Mind your backs
Phil Jones and Chris Smalling's chance to show they were the England centre-backs of the future fell flat as soon as Ecuador's ninth minute goal came from the type of opportunity that English centre-halves are supposed to be good at dealing with. Walter Ayoví's cross dipped over both of them, with Smalling made to look especially flat-footed as Enner Valencia headed in. Fears about Luke Shaw's defensive nous could also be raised as he was rather slow to sniff the danger when covering Smalling, his nearest centre-back.
Meanwhile, goalkeeper Ben Foster was repeatedly found out on safari when Ecuador attacked. The first was ill-advised, the second a well-chosen charge to smother Jefferson Montero, whose run had bisected the middle of England's defence once again. A third in the first half was the result, like the others, of Smalling and Jones misreading the offside trap and Foster having to bail them out.
This was panicky stuff, and looked just as it was: a unit that had never yet played together before. James Milner did not look a full back, either, even if he has been tried in that position before for his country. After Glen Johnson's Friday foibles, has the right of England's defence become the Achilles heel? Gary Neville, one of his country's finest ever players in that role, may need to start earning his coaching corn.
Centrally, Gary Cahill and Phil Jagielka may not possess the star quality of predecessors John Terry and Rio Ferdinand, but on this evidence, they are just as important. There is a distinct lack of quality below them, even if Jones, with typical reckless bravery, did begin to find his feet as the game went on: Smalling still looked lost. Hodgson could rightly argue that this was a reserve team selection, but what if he needs to call on these reserve defenders?
In mitigation for that out-of-sorts backline, they were rarely offered much help by the players in front of them. When Michael Arroyo scored Ecuador's second goal with a superb strike, he was given time to take aim by some slack covering from Jack Wilshere and Milner, by now restored to midfield.
Wilshere looked to struggle with the conditions, and later limped off, while Frank Lampard's fitness faded. After all, he is 36. Ross Barkley's sense of adventure from the nominal no. 10 role left the others with extra work to do, and none seemed to have the necessary qualities to do it.
The surge of youth
Raheem Sterling, who stood out as a substitute against Peru last week, was again left on the bench and is the only outfield player not to have started either of England's warmup games. Perhaps he is being held back as a cunning secret weapon. After all, Italy or Uruguay are unlikely to have noticed his outstanding performances in the Premier League, are they? In Miami, he came on in the 65th minute for Wayne Rooney, but only briefly, as a sending off for a contretemps with Antonio Valencia threw the shroud of secrecy back over him.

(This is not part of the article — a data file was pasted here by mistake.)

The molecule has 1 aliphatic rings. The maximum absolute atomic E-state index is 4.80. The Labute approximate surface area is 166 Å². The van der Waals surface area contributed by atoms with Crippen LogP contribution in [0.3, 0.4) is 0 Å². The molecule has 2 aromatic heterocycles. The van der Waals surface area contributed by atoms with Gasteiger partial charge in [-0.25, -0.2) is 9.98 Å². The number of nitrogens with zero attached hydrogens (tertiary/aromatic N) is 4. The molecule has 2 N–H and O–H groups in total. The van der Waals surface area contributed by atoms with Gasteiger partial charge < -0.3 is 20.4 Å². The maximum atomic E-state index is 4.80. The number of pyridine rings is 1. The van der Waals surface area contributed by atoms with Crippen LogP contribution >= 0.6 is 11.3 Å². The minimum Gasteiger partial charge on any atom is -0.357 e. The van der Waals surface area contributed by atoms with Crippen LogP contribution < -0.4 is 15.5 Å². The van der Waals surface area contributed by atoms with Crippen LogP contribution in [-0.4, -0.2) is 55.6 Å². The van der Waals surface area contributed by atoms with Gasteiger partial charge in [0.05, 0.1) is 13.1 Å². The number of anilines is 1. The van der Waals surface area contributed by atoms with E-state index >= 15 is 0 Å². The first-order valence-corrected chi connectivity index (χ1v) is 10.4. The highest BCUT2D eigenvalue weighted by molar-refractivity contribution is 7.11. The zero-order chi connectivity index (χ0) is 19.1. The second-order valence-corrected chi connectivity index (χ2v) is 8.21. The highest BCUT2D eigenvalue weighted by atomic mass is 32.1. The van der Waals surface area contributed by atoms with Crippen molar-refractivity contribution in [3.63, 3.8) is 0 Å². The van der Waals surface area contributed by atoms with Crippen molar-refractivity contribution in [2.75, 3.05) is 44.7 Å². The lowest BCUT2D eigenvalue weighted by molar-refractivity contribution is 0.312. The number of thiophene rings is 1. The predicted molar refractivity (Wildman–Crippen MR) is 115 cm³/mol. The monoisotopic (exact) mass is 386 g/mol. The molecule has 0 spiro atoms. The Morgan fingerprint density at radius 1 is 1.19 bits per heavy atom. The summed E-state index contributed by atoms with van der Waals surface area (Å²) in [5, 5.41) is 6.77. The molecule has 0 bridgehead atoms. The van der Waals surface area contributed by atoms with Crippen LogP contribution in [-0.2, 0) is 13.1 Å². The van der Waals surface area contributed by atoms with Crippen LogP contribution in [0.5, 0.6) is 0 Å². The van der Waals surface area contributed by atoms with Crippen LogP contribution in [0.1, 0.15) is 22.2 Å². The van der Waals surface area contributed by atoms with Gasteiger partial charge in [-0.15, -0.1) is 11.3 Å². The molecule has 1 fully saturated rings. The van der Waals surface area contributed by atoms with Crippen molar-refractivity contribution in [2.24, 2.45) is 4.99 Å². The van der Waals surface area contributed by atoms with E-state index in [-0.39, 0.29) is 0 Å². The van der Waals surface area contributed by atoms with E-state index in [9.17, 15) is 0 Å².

The scouts watching may now know a little more of Barkley, that other wild-card wonderkid. Charges from deep and ambitious attempts on goal were all present and correct. One first-half surge had the hallmarks of his outstanding Everton form, but then the pass to Alex Oxlade-Chamberlain was delayed too long. The 52nd minute saw him stage a repeat performance, but this time the pass to Rickie Lambert was as perfect as the striker's resulting finish to make it 2-1.
Oxlade-Chamberlain, another callow type, had looked as if his fitness was returned after missing the climax of Arsenal's season. England's hopes of success surely lie with rapid attacking play so Barkley and "the Ox" showing off such abilities was a decent marker. However, when Oxlade-Chamberlain left the field after sustaining a knee injury, the thrill was somewhat dampened.
Rooney on the fringes
Wayne Rooney out on the left wing, then. In these days of voguish inverted wingers, he seemed unwilling to open out the angle to shoot from, as is the habit of the role's finest exponents, Arjen Robben and Franck Ribery, or even lesser talents like his Manchester United colleague, Ashley Young. Instead, when Barkley supplied a fine early through-ball to the makeshift flank-forward, Rooney chose the outside of his right foot. For a player whose left foot is actually not as bad as many of modern football's one-footed wonders, this was disappointing.
The new role did bear fruit with a goal, scored from a position to the left of Lambert. Actually, he was only about two inches to the striker's left, as both hacked at a loose ball. Rooney's was his 39th goal, and surely scruffiest, goal for his country and the celebration was suitably apologetic.
Its manner was hardly enough to end doubts, and neither was his clear discomfort with this new role. When offered licence to roam, he wandered right and was suddenly much more involved. He looked happier, too. His departure for Sterling followed a contribution to the second half that was fitful, and involved that same switching of positions.
Life just bounces for Rickie Lambert. Having this week achieved a lifetime's dream in finally becoming a Liverpool first-teamer, he has become a parable for the honest professional in the lower leagues. He also looks a more than decent option for Roy Hodgson's World Cup finals campaign.
The crispness of his finish for England's second goal was evidence of a player brimming with confidence. These are often the type of players who flourish at major tournaments. Dr. Steve Peters, England's psychologist, would probably agree that a happy footballer is usually a more effective player. Hodgson should not be afraid to use a player it seemed he was not fully confident in until it became clear that Andy Carroll was not up to the job.